• Third, have each sibling pick a deadline by which they will get all their chosen belongings from the house.
  • Finally, go through the remainder of items in the house and label them for donation, resale, or permanent disposal and then arrange for removal.

By creating some structure and deadlines, we gain assurance that the project will get done and we remove the stress. Tell family stories while you’re at the house and don’t rush through. Clear your calendar for a few Sundays. Leave your worries and tension at the door. Bring a bottle of wine or make spaghetti in the kitchen to eat with family on paper plates. Give yourself this gift of time.

Transitions don’t have to be hard. We can use a few simple strategies that will make the process go more smoothly and keep us feeling positive.  Embarking on the journey with some faith in how to navigate it makes all the difference in gaining peace of mind, both for yourself and for your parent.

Julie Henszey

Peace of Mind Transitions

414-476-3870

http://peaceofmindtransitionsllc.com

All in a day

I started this day by enjoying breakfast with Milwaukee’s health care heroes, including one very special individual from my own organization. This event concluded with recognition of the first responders, who heroically and selflessly ran into the Sikh Temple and Azana Spa when anyone else’s instinct would be to run out. 

 
When I got back to work, I began posting the smiling photos of our celebration on Facebook. In moments, I noticed a string of comments, sympathetic comments directed to a school in Connecticut. As the day progressed, word spread through our office, and through my social networks. I navigated from CNN to MSNBC to ABC News obsessively in my spare moments. 
 
My instinct was to blame gun control, inadequate mental health care, politics and violence on the media. But if anyone could have known how to stop this, they would have done everything in their power. There is no fault. No blame on anyone but the one reporters are calling the “damaged soul.”
 
My connection to the victims of the local shootings or today’s tragedy is not immediate. The pit in my stomach still won’t go away. Fear is simmering below the surface. I grieve the loss of a seemingly more simple world, where this type of violence was not a regular occurrence, where schools, places of worship, movie theaters and spas were safe. The unanswerable questions plague my mind and rest heavily on my heart.
 
My work family provides support related to grief and loss. But tonight, for the first time, I’m not sure that our experts and experience are enough. I’m overwhelmed by the feeling that our nation and the world have changed. That there is no safe place and no logic to be applied to every day situations. Cancer and dementia and heart disease are terrible, but this is completely different. This is evil inflicted on purpose. This changes our world. There is nothing natural about this. And I’m not sure there is a natural process for healing these hurts, these losses. 
 
Tonight, the smiles and celebration of this morning seem far away. Tonight I feel heavy. There are heroes in every community, on every block and around every corner. What comes most naturally to many people is helping, comforting, caring for others. Yet the damage inflicted by someone who has suffered couldn’t be stopped, no many how many heroes were in that school. Tonight I send my prayers to the universe: bring healing and peace to those who’ve lost, bring health and help to those who feel violence is the only answer, bring us all the strength to figure out what has gone wrong, and change this world. I wish for a safe haven…for everyone.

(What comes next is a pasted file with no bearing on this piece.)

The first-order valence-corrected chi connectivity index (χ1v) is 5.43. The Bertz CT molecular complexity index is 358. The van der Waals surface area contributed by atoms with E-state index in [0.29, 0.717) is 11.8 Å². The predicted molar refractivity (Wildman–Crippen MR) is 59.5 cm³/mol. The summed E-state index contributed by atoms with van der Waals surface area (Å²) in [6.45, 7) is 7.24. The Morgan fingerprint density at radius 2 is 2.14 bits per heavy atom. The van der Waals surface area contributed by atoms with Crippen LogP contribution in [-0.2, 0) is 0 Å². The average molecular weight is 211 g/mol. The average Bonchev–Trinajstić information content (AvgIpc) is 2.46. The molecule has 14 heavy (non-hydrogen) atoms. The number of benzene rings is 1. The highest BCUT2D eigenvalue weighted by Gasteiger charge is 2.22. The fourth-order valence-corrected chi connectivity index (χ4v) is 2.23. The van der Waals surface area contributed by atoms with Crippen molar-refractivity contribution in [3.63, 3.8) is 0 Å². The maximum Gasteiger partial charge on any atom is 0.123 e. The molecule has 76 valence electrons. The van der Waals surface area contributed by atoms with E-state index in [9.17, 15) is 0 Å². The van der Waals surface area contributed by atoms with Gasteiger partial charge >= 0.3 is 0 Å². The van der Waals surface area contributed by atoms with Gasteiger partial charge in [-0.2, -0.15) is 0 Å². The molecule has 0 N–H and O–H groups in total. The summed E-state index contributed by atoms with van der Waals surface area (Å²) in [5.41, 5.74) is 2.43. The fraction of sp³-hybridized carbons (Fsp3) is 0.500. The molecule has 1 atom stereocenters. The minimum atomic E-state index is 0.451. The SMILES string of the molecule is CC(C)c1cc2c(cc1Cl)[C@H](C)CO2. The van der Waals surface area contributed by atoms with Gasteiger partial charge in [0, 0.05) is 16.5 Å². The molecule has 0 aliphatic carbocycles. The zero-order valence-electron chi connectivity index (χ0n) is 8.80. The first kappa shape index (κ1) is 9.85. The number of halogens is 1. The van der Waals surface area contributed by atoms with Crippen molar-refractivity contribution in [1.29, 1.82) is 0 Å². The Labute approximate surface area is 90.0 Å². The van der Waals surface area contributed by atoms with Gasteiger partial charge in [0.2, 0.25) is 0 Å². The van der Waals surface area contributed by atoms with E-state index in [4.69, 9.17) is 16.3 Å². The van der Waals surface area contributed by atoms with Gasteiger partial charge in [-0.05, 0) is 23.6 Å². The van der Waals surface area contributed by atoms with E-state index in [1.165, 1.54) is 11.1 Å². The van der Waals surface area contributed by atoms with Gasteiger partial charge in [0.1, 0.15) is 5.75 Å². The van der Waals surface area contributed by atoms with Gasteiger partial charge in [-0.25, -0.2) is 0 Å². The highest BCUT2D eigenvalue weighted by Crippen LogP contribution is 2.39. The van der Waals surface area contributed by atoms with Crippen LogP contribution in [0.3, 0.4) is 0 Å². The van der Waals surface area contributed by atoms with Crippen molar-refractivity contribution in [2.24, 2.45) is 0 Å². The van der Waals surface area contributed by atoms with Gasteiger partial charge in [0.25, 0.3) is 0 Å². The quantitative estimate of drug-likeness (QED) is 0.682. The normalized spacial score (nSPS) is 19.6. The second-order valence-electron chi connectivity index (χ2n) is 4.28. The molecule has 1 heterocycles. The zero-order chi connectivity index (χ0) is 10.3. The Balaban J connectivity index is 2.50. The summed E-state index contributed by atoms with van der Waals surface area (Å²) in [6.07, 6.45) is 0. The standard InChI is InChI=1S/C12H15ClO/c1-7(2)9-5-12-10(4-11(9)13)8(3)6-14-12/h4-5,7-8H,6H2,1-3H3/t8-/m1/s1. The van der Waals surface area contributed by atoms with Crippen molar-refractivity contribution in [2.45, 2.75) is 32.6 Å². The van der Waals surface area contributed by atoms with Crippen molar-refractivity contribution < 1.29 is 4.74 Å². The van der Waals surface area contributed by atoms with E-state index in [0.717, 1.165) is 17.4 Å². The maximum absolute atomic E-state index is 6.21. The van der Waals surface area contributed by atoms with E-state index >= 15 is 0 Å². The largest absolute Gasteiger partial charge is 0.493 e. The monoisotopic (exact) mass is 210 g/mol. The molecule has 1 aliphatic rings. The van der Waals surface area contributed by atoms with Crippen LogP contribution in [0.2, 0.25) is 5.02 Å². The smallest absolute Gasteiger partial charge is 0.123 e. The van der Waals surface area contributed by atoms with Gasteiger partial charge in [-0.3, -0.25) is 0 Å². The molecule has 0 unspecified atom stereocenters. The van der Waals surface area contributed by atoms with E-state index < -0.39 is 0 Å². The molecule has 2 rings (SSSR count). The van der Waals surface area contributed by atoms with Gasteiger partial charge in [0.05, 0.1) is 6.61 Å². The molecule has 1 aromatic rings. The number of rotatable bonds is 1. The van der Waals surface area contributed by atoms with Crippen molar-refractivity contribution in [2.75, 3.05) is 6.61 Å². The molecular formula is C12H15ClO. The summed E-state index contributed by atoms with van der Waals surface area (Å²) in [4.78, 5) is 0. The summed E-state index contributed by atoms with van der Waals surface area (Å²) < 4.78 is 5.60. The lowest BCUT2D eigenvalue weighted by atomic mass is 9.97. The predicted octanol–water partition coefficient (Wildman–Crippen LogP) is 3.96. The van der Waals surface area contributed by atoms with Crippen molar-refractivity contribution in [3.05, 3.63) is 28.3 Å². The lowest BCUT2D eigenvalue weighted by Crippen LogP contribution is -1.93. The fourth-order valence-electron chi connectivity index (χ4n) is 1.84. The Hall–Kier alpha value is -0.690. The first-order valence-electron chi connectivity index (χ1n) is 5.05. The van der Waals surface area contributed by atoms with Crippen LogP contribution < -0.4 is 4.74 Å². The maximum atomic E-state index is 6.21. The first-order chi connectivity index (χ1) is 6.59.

By Pete Reinl, Director of Grief Support Services for Church and Chapel Funeral Homes

  • Think about what you really want to do for the holidays this year – what you are capable of doing this year…Where do you want to spend the holidays and with whom? Etc.…In other words, plan ahead and discuss your plans with the significant people in your life…Hopefully they will understand your needs, but if they don’t, it is very important that you honor what you need this holiday season…

 

  • ‘No’ is a complete sentence…Your ‘no’ doesn’t need any explanations or justifications…

 

  • Give yourself permission to do things differently this year…Give yourself permission to not do some things at all this year…

 

  • Listen to your heart and the voice within you – it’s there for a reason – trust it…Trust what your body is saying as well, it instinctively ‘knows’ what you need…

 

  • Be careful not to isolate yourself…The temptation to do so can be especially strong during the holidays…Take some time for yourself, but also let those who love you spend time with you…This may take some internal ‘nudging’ on your part, but being with others is as important as spending time alone…’Dose’ yourself and try to find that place of balance inside of you…

 

  • Realize the absence of your loved one will be especially noticeable and difficult when the rest of the family gathers… It is okay and a good thing to talk about what everyone is thinking; “he / she should be here.” Realize too, in some families this conversation may not be possible since we all grieve differently…Perhaps a symbolic gesture such as a lit candle next to a photo of your loved one set in a prominent place is enough for now…

 

  • Initiate the exchange of stories about your loved one – folks will feel more apt and comfortable to share stories in your presence if they hear you sharing stories about your loved one…Voice his / her name aloud – in doing so  you give others permission to voice his / her name as well…This is a wonderful way to give and receive the precious gift of additional memories…

 

  • Allow yourself a ‘way out’…‘Plan your escape’ in case you need it…This means telling the host ahead of time that though you will come, you may need to leave early…Take your own car so you can leave when you wish or enlist someone to drive you agreeing prior on an appointed time to leave…